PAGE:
Aggression in adults can be the result of many factors working together, or as a symptom of a mental illness. There are a number of mental illnesses that can lead to the manifestation of aggression in adults. The most common mental illnesses that can evoke aggressive behaviors include:

Antisocial personality disorder is a personality disorder that is characterized by a long-standing pattern of disregard for and abject violation of the rights of others. This may be caused by a decreased sense of morals or conscience, and a history of criminal behavior, legal problems, as well as impulsive and outwardly aggressive acts.

Bipolar disorder may cause individuals to act aggressively during a manic episode of this disorder. Additionally, while struggling with a depressive episode, individuals who have bipolar disorder may become highly irritable, which can lead to outbursts of aggression.

Borderline personality disorder can cause those who suffer from this illness to be prone to significant emotional instability, which can cause them to lash out at others both verbally and physically when angry.

Histrionic personality disorder is a personality disorder that is categorized by patterns of extreme emotions and attention-seeking behaviors. If the sought-after attention is not given, individuals who have this disorder may lash out to obtain the wanted attention.

Intermittent explosive disorder involves a pattern of impulsive, violent, aggressive, and angry outbursts that are distinctly out of proportion to the situation. Individuals who have this condition may attack others or their possessions, causing injury or property damage.

Schizoaffective disorder includes symptoms of schizophrenia (hallucinations and delusions) and symptoms that resemble bipolar disorder. During a psychotic episode, individuals who have schizoaffective disorder may become violent and aggressive as they respond to internal stimuli.

Schizophrenia symptoms do not include violence towards others or things, though occasionally psychotic episodes may cause an individual to respond to internal stimuli and act violently or aggressively toward others.

Substance use disorders may cause an individual to become aggressive while intoxicated or when going through withdrawal. Methamphetamine, PCP, and alcohol, for example, are all known to cause people to become aggressive when under the influence, which can elicit a number of harmful consequences for the individual and those around him or her.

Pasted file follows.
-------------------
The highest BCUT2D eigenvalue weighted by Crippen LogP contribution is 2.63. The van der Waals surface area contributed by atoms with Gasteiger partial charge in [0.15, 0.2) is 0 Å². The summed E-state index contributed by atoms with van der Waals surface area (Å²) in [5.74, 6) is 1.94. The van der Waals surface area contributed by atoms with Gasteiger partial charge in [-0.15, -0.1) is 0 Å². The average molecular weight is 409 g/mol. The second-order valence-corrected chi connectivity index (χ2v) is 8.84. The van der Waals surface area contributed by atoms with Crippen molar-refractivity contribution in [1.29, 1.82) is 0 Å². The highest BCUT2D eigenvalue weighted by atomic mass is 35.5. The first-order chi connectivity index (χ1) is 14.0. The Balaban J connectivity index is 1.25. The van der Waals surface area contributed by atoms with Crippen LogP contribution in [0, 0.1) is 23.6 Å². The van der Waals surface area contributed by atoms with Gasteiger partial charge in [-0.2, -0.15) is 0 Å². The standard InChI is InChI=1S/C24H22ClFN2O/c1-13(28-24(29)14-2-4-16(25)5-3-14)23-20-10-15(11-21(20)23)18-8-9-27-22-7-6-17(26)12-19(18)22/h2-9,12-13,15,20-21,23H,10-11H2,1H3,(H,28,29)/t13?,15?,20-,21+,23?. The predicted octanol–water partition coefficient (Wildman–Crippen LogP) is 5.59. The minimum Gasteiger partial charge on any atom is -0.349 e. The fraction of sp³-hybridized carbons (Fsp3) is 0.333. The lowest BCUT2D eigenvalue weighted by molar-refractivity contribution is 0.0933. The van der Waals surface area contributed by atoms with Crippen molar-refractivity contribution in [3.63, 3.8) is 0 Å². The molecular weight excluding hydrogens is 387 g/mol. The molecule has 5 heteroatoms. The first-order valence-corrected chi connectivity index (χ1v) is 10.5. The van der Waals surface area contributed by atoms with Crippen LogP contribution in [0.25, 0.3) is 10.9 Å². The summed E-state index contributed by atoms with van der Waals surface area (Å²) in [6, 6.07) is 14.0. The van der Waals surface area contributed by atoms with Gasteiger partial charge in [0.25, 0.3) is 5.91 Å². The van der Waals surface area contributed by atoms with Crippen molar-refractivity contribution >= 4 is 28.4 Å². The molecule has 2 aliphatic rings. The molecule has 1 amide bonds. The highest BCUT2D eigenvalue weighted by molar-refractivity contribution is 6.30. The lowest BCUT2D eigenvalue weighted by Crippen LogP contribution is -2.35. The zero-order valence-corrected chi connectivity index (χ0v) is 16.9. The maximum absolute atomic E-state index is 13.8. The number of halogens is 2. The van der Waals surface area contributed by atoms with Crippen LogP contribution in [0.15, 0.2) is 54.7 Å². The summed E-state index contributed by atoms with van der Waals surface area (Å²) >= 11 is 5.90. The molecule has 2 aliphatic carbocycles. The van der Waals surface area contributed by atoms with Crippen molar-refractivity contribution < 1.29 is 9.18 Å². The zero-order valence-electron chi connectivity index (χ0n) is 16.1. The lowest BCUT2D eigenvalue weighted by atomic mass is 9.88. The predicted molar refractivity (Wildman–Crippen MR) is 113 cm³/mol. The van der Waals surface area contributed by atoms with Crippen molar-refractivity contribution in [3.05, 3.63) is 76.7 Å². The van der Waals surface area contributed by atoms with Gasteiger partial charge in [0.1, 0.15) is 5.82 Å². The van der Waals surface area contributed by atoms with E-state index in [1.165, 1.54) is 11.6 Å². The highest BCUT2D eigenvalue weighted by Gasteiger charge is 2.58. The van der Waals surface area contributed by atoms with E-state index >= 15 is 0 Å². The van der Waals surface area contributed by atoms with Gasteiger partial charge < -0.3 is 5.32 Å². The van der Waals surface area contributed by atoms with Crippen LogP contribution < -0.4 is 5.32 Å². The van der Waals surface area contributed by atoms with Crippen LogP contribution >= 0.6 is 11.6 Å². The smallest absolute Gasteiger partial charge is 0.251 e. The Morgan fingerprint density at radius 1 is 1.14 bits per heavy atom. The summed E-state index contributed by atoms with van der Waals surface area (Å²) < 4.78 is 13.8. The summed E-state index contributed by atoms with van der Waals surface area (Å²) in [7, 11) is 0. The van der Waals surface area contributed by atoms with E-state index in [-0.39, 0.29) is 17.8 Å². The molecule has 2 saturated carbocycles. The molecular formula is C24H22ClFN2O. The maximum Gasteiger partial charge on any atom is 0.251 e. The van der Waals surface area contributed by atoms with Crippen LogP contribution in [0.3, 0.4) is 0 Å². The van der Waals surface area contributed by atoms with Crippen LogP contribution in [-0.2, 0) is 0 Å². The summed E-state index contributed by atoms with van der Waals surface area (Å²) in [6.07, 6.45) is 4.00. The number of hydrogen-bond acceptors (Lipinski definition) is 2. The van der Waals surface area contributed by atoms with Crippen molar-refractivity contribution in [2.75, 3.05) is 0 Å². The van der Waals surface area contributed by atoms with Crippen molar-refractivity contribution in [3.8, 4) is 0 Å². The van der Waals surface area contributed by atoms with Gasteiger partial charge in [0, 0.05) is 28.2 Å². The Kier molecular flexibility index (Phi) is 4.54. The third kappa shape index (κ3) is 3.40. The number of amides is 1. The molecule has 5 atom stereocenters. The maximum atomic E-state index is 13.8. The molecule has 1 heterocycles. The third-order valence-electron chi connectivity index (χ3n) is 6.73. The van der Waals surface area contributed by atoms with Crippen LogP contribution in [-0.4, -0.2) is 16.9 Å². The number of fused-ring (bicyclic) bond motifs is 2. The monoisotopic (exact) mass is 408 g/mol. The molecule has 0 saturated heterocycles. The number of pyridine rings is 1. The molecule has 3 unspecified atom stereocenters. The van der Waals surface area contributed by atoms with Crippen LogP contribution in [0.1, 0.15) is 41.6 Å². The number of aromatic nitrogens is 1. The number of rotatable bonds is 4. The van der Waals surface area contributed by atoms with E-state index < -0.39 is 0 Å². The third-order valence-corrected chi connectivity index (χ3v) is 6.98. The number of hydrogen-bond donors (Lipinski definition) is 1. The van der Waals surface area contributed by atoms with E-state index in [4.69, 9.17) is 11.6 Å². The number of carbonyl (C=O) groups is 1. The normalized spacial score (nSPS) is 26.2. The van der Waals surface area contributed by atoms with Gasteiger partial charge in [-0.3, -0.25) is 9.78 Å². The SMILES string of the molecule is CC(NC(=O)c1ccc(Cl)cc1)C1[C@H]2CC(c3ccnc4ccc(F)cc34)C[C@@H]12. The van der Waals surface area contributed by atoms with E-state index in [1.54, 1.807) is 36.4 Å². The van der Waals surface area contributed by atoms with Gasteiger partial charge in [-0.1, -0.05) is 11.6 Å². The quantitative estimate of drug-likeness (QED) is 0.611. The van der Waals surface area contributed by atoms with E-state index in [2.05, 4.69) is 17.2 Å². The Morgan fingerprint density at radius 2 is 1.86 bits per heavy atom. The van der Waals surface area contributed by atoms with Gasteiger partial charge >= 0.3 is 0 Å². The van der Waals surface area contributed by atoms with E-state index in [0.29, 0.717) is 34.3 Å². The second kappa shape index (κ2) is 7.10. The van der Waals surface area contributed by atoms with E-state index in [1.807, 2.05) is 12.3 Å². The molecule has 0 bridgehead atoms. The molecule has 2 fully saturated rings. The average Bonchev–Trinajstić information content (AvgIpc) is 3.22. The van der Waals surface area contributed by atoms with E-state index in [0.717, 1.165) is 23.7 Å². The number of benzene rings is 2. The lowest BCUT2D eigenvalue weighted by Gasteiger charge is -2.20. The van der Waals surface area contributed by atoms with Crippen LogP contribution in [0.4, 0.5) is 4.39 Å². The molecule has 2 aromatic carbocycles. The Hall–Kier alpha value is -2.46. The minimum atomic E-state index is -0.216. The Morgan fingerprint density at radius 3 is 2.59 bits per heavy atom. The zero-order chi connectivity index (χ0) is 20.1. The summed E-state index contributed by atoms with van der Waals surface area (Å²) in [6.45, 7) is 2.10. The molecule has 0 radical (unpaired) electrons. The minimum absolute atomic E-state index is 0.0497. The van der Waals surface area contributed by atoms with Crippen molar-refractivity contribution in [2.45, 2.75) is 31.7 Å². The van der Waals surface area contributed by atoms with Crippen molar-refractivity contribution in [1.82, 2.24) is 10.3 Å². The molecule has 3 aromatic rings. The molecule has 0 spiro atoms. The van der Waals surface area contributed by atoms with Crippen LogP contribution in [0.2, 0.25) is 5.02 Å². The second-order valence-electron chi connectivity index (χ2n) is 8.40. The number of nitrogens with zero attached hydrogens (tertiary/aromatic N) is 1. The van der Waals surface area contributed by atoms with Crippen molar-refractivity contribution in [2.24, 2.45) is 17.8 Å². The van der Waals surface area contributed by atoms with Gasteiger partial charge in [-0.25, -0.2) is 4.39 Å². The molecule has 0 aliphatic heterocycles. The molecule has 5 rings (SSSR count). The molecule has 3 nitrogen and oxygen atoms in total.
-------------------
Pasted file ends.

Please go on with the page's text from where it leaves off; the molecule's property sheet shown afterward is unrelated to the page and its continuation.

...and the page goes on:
Alzheimer’s disease is the most common cause for dementia in senior adults. As this disorder directly affects the brain by systematically destroying the areas involved in emotional regulation, many adults who struggle with Alzheimer’s disease engage in aggressive, and sometimes violent behaviors, as the disease progresses.

Dementia is not a single syndrome, but rather a group of syndromes, that can trigger certain aggressive behaviors. Adults with dementia may lash out at caregivers and others in response to benign stimuli, while others may become violent out of fear or anxiety stemming from the confusion they are experiencing.

Treatment for Aggression

Treatment for aggression offered at Rivervew Behavioral Health Hospital in Texarkana, AR

Depending on the severity of an individual’s aggression, as well as the possible cause of it, certain forms of care may be recommended. Inpatient treatment, for example, is an appropriate type of service for someone who may be at-risk of causing harm to him or herself or others. Within this level of care, a person is prevented from causing him or herself injury and is given the support and attention needed to learn to manage anger and other triggers for aggression. Various forms of therapy and certain medications may be recommended so that a person can both identify possible triggers for acting out in a violent or verbally hostile manner, and so that an individual can develop skills for controlling angry outbursts in the future.

If an important person in your life is demonstrating aggressive behaviors that elicit concern and could possibly jeopardize his or her ability to live a healthy and productive life, look no further than Riverview Behavioral Health for help. We are here to assist men and women in understanding the root causes of aggression and to offer them the care and attention they need to make positive changes in their lives.

These affiliations are an official recognition of Riverview’s dedication to offering exceptional treatment.
  • Arkansas Hospital Association
  • Centers for Medicare & Medicaid Services (CMS)
  • The Joint Commission (JCAHO) Gold Seal of Approval
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Initially, I was afraid to face myself and seek help for my issues. After only a couple of weeks in therapy, my progress was undeniable. My biggest regret is I didn't reach out to Riverview sooner.

– A former patient